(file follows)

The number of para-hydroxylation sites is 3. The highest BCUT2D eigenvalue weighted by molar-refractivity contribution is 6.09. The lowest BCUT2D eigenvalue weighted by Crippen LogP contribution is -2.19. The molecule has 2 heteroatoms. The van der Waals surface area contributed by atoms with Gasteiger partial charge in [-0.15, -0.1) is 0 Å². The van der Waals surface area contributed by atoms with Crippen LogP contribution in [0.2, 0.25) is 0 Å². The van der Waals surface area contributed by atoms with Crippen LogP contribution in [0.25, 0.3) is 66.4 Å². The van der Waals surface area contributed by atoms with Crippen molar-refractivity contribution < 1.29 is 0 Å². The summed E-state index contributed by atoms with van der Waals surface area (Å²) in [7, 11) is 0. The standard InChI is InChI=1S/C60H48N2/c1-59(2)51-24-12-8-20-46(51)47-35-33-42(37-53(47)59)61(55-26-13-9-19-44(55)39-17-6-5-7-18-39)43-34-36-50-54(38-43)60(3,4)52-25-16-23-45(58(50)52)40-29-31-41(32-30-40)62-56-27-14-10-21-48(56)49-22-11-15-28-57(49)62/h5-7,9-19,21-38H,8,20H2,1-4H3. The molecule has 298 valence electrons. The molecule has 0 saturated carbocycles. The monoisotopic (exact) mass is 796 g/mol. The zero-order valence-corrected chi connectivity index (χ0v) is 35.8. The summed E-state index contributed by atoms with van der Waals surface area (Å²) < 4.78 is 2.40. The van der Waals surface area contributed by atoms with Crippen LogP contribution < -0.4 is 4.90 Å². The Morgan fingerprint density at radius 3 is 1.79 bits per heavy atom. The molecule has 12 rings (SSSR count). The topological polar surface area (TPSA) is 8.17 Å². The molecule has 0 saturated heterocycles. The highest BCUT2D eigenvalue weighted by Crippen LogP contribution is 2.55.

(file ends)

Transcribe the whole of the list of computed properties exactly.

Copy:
The number of para-hydroxylation sites is 3. The highest BCUT2D eigenvalue weighted by molar-refractivity contribution is 6.09. The lowest BCUT2D eigenvalue weighted by Crippen LogP contribution is -2.19. The molecule has 2 heteroatoms. The van der Waals surface area contributed by atoms with Gasteiger partial charge in [-0.15, -0.1) is 0 Å². The van der Waals surface area contributed by atoms with Crippen LogP contribution in [0.2, 0.25) is 0 Å². The van der Waals surface area contributed by atoms with Crippen LogP contribution in [0.25, 0.3) is 66.4 Å². The van der Waals surface area contributed by atoms with Crippen molar-refractivity contribution < 1.29 is 0 Å². The summed E-state index contributed by atoms with van der Waals surface area (Å²) in [7, 11) is 0. The standard InChI is InChI=1S/C60H48N2/c1-59(2)51-24-12-8-20-46(51)47-35-33-42(37-53(47)59)61(55-26-13-9-19-44(55)39-17-6-5-7-18-39)43-34-36-50-54(38-43)60(3,4)52-25-16-23-45(58(50)52)40-29-31-41(32-30-40)62-56-27-14-10-21-48(56)49-22-11-15-28-57(49)62/h5-7,9-19,21-38H,8,20H2,1-4H3. The molecule has 298 valence electrons. The molecule has 0 saturated carbocycles. The monoisotopic (exact) mass is 796 g/mol. The zero-order valence-corrected chi connectivity index (χ0v) is 35.8. The summed E-state index contributed by atoms with van der Waals surface area (Å²) < 4.78 is 2.40. The van der Waals surface area contributed by atoms with Crippen LogP contribution < -0.4 is 4.90 Å². The Morgan fingerprint density at radius 3 is 1.79 bits per heavy atom. The molecule has 12 rings (SSSR count). The topological polar surface area (TPSA) is 8.17 Å². The molecule has 0 saturated heterocycles. The highest BCUT2D eigenvalue weighted by Crippen LogP contribution is 2.55.